The Roots Perform At The Public Theater In NYC

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The Roots came out to The Public theater in NYC this week to perform their new album live. XXL was in attendance and wrote a review from the night. Check out the excerpt below.

The band’s 11th album, …And Then You Shoot Your Cousin is their second concept album in a row after 2011′s undun, and they set out to represent visually at the theater what they had set out to create musically on the album. The problem was, nobody had really heard the album yet, and conceptual performance art—while visually entertaining and definitely engrossing—isn’t always the best way to convey a complex idea. The show opened with a hooded Black Thought alone at a microphone, a five-piece orchestra behind him and Questlove above in the back in front of a set of turntables; shortly after he began a spoken word poetry section, what must have been 1,000 balloon animals fell from the ceiling—which, on closer inspection, also had nooses hanging from it—and the show really began.

Click here for the full XXL recap.

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The Roots gave the digital world its first listen to their new album …and then you shoot your cousin Tuesday via an online stream. That night (and again last night) the band–in slightly mutated form–took the stage at New York’s Public Theater  to present it live–or rather to wrestle with the longplayer’s dark themes in a live setting. The result–equal parts deconstruction of the record as it is recorded and live elements comprising dance, poetry, DJing, performance art, piano, strings, beatbox, guitar and MPC b!*ch-slapping–is better described as a brilliant if unsettling post-modern cabaret than a ‘concert’ (let alone ‘listening session’).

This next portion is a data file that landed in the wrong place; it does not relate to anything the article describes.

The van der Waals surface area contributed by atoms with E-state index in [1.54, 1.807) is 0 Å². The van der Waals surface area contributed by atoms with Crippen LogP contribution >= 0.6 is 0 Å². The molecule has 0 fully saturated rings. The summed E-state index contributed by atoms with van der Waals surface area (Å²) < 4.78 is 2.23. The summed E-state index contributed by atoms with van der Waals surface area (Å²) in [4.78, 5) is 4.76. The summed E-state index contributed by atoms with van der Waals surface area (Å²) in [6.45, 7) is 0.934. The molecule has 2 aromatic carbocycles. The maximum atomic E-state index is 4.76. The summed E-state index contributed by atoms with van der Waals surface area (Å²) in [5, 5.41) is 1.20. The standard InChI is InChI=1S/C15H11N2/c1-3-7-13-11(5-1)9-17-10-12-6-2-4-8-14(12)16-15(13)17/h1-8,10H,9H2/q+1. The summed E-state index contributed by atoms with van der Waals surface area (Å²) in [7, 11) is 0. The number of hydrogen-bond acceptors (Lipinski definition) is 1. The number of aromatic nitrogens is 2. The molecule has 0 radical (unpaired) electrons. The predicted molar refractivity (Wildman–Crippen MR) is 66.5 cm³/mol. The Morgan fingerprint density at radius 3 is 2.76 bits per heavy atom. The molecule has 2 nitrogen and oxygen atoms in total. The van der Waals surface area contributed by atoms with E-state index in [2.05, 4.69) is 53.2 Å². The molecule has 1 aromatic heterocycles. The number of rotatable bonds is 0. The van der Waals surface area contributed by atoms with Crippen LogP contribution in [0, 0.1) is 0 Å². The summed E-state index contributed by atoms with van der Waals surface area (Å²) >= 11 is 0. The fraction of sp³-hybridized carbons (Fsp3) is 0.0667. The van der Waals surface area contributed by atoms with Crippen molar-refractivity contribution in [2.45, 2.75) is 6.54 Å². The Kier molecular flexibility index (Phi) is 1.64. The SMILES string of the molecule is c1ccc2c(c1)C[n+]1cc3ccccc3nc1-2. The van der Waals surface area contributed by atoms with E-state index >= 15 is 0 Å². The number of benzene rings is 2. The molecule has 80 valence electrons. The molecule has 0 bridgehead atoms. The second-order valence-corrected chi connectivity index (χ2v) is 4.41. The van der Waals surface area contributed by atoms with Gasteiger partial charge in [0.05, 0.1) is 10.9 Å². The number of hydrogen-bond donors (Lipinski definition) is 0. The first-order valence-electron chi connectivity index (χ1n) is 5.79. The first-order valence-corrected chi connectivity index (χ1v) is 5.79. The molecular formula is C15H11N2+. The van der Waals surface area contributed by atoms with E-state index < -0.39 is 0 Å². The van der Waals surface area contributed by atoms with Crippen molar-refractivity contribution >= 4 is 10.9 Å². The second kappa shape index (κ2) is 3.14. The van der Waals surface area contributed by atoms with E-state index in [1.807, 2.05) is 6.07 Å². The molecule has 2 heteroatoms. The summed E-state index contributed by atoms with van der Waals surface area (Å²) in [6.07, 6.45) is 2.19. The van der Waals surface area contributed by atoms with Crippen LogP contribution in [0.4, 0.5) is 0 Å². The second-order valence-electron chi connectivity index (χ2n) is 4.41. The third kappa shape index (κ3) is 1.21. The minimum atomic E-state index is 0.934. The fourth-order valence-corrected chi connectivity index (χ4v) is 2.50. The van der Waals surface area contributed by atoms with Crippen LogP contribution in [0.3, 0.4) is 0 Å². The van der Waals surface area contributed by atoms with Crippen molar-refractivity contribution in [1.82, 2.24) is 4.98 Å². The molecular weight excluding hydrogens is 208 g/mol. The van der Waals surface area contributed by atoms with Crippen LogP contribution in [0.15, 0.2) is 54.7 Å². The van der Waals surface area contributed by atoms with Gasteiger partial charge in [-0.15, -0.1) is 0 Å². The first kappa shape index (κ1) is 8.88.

Click here for the full Okayplayer recap.

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New York’s Public Theater sits along Lafayette Street, an easily forgettable thoroughfare.

As the grid of Midtown slowly peels away to Lower Manhattan’s tangled, arterial web of vendor-lined mainways and cobblestone side streets, Lafayette gashes its way from City Hall to Cooper Union, nary a care given for its neighboring Broadway or East Village’s lower numbered avenues. “F*ck you,” it screams, probably in some shrill, nasally soprano, a boroughs accent becoming harder to find as the sh*tbirds (like this author) move from places like Strongsville and Scranton to occupy its former warehouses, tenements and brownstone walk-ups. It elongates the “you,” holding it out like a balloon deflating. It’s quarrelsome and contentious–try having to live in Broadway’s legendary shadow.

But the Public Theater–Lafayette’s cool with it. The distinguished, 158-year-old building’s columned front can be reached from the smooth slatted stairs leading to the double doors that freckle its face. Walk inside, become engulfed by its high-ceilinged lobby, but make sure it inevitably spits you up to its slightly congested second floor where you can find the Public’s Anspacher Theater.

If, by chance, you remembered Lafayette and you schlepped its several blocks to its Public Theater on the night of Tuesday, May 13, you would’ve seen The Roots perform their eleventh studio album, …And Then You Shoot Your Cousin, for a packed house.

Click here for the full Smoking Section recap.

Click here to pre-order “…and then you shoot your cousin” on iTunes